A mirror image Will is when a couple make virtually identical Wills. One person in the couple leaves their estate to the other in the event of their passing away. The most common mirror Wills are when one spouse leaves everything to their spouse and then to their children.

If your estate is more complex, we may agree to work to an hourly rate. In these cases, we will always agree any work to be carried out in advance, so you know exactly what the costs are from the outset and can keep control of your expenditure. For more information, click here.

Speak To Our Expert Will Writing Solicitors Today

Do you need help making or updating your Will? Or do you need expert advice on estate planning? Contact us on Freephone 0800 884 0777  or fill out our contact form for a free, no-obligation chat with our experts.

Frequently Asked Questions

A Will is a legal document which you draw up during your lifetime to express your wishes as to how your property and financial affairs are to be dealt with after your death.

Your Will is a very important document that ensures your wishes are carried out after you die. Many people think they need to be old, ill or wealthy to need a Will. However, everyone of legal age should have one. If you were to die unexpectedly, without a Will, your family and the courts will not know what your intentions were for your possessions (your money, property, investments, etc.)

Making a Will ensures that you get to decide who will inherit your property, money and other personal possessions after your death. Having a Will in place helps to simplify the process of sorting everything out after your death and can remove some of the stress and worry from your family at a difficult time.

A well-drafted Will can also be used to minimise any liability to inheritance tax and can help to ensure that the people that you want to look after are financially protected. In addition, a Will can ensure that your children are provided for and you can include the appointment of a guardian to look after them if you are no longer here. You can also make sure that your partner will receive what you want them to have, which is essential if you are not married to each other.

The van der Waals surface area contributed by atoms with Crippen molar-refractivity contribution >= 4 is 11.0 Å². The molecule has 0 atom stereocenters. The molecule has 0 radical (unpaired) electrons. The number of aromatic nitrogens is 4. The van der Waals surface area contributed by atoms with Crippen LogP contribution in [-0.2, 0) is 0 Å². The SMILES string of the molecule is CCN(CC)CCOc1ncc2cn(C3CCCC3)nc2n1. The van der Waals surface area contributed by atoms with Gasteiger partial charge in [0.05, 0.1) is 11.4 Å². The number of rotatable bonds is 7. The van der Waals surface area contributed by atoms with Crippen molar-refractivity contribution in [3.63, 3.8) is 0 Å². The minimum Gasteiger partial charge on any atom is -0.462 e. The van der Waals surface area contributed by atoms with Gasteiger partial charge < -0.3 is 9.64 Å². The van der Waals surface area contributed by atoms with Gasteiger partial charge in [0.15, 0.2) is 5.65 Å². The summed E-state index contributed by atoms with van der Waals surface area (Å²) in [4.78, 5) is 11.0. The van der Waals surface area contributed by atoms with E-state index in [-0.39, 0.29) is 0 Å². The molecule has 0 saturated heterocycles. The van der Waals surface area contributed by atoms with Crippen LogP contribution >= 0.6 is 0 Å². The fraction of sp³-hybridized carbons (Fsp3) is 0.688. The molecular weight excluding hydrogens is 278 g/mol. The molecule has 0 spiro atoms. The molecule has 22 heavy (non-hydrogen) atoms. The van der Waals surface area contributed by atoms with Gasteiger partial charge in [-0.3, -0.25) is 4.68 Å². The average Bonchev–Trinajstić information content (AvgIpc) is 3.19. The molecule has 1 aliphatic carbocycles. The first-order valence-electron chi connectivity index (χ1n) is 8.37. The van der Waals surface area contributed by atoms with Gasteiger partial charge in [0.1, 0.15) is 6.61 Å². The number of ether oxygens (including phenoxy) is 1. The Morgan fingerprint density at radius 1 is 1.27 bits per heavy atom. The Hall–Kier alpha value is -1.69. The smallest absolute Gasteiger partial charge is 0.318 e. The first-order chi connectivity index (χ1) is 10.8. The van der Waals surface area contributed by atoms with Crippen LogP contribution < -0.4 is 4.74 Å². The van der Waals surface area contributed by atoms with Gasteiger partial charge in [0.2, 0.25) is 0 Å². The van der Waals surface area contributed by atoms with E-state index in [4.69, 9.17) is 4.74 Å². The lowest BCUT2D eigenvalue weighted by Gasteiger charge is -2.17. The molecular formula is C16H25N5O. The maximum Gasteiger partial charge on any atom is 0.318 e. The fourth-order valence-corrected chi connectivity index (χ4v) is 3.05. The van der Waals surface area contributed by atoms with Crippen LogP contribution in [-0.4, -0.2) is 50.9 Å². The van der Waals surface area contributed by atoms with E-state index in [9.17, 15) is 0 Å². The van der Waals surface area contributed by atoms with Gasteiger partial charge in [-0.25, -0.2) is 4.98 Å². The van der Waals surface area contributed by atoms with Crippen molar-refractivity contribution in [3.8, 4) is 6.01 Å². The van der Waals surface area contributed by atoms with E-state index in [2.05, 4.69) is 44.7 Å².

Yes, if you are over 18 years old, it is advisable to have a Will. If you die with no valid Will in England or Wales, the law decides who gets what. This may not be in line with what you would have wished.

If you die without leaving a Will (i.e. if you die intestate), your estate will be dealt with under the standard rules of intestacy. These rules are very strict and may mean that those closest to you, who you would want to benefit from any inheritance, might not get anything.

Under the rules of intestacy, if there are children, the surviving spouse or civil partner receives the first £270,000 of an estate and all personal possessions. Any remaining estate is then split, with 50% to the surviving spouse or civil partner and 50% equally between the deceased’s children. If there are no children, the surviving spouse or civil partner inherits everything.

Dying without a Will in place also has tax implications for those you leave behind. It is possible that Inheritance Tax (IHT) would be due on your estate, even if you have a spouse or civil partner, because any assets passing to a non-exempt beneficiary (i.e. children) would be chargeable for IHT purposes.

An important point to note is that if you are not married or you are not in a civil partnership, your partner has no right to inherit under the intestacy rules.

It is a good idea to review your Will at least every 5 years so it can be updated if necessary. You will also need to update your Will if you get married, as this will invalidate any previous Will you have.

It is also strongly recommended to update your Will if your personal circumstances change (such as getting married or divorced, or having children) or you acquire significant new assets.

For a Will to be valid in the UK, the person making it must be:

  • 18 years old or over
  • ‘Of sound mind’ (i.e. fully aware of the contents and consequences of the Will they are making)